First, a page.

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SERCA - LVAD: Lessons learned for gene therapy in heart failure

Treatment
Heart Failure


Alexander Lyon.jpgProf. Alexander Lyon 

The prematurely terminated SERCA-LVAD trial gives valuable insights into gene therapy for heart failure, says Dr Alexander Lyon (Royal Brompton Hospital and Imperial College London, London, UK) in relation to his late-breaking abstract presentation yesterday (LBT28).

“Down-regulation of the SERCA2a protein affects cardiomyocyte calcium cycling and is a common feature of heart failure,” says Dr. Lyon. “Restoring SERCA2a levels, in this case by cardiac delivery of an adeno-associated virus 1 vector containing the human SERCA2a gene (AAV1/SERCA2a), could improve cardiac muscle strength and stabilise rhythm based on the results from many preclinical studies.” One of three trials investigating this approach, SERCA-LVAD—supported by the British Heart Foundation—was the first trial to evaluate gene therapy for patients with heart failure and a left ventricular assist device. “It was also the first trial prospectively designed to assess gene delivery post-treatment infusion, via either endomyocardial biopsy material or in explanted hearts, in all trial individuals,” comments Dr. Lyon. “Safety was key in our study, because of the unique needs of patients with LVADs, including complex anticoagulation requirements. We also wanted to address the issue of AAV-targeting neutralising antibodies, which, if found to reduce delivery of AAV1 to the heart, will automatically exclude the estimated 50–70% of patients harbouring them from this type of gene therapy.”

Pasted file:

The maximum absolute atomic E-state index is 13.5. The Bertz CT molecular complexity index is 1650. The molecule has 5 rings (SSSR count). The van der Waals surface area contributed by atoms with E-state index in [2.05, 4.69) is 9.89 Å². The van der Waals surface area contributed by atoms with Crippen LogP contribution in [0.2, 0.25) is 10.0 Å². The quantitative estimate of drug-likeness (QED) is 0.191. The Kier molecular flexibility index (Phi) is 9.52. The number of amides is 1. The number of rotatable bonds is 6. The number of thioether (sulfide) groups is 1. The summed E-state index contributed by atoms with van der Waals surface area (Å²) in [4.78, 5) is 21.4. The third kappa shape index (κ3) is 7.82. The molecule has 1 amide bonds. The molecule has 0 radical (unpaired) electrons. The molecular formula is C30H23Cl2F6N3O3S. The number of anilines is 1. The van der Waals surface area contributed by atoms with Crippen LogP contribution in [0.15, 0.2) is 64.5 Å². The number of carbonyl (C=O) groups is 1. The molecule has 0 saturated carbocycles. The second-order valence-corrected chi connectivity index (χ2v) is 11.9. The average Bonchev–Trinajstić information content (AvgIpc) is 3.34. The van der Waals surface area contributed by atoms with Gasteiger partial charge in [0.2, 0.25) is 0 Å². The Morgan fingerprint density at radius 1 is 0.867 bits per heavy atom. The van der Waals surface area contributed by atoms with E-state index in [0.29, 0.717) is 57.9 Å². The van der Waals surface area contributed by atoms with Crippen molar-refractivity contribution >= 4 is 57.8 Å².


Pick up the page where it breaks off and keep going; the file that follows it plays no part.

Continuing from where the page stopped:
Unfortunately, when the CUPID-2 trial failed to show a benefit of AAV1/SERCA2a, it was considered unethical to continue with SERCA-LVAD and recruitment was halted after only five patients had been randomised and treated. “But,” says Dr. Lyon, “we learned some very useful information from these patients. There were no major adverse events or signs of virus-related cardiac inflammation. And in the one patient with neutralising antibodies, there was no evidence of an adverse reaction to gene therapy, suggesting that these antibodies may not be a contraindication to treatment from a safety perspective.” Possibly the most important lesson, however, concerns dose.

“The biggest barrier to effective gene therapy appears to be the delivery of a sufficient dose.”

As Dr. Lyon explains, “Viral DNA was detected in cardiac tissue from two patients but it was at very low levels—with DNA copy number detected being 25–250-times lower than in animal models—confirming findings from the CUPID studies. This strongly suggests that the doses delivered in CUPID-2 and SERCA-LVAD were too low to impact on the underlying pathophysiology and it indicates that we need to find new ways to achieve delivery of clinically effective doses.”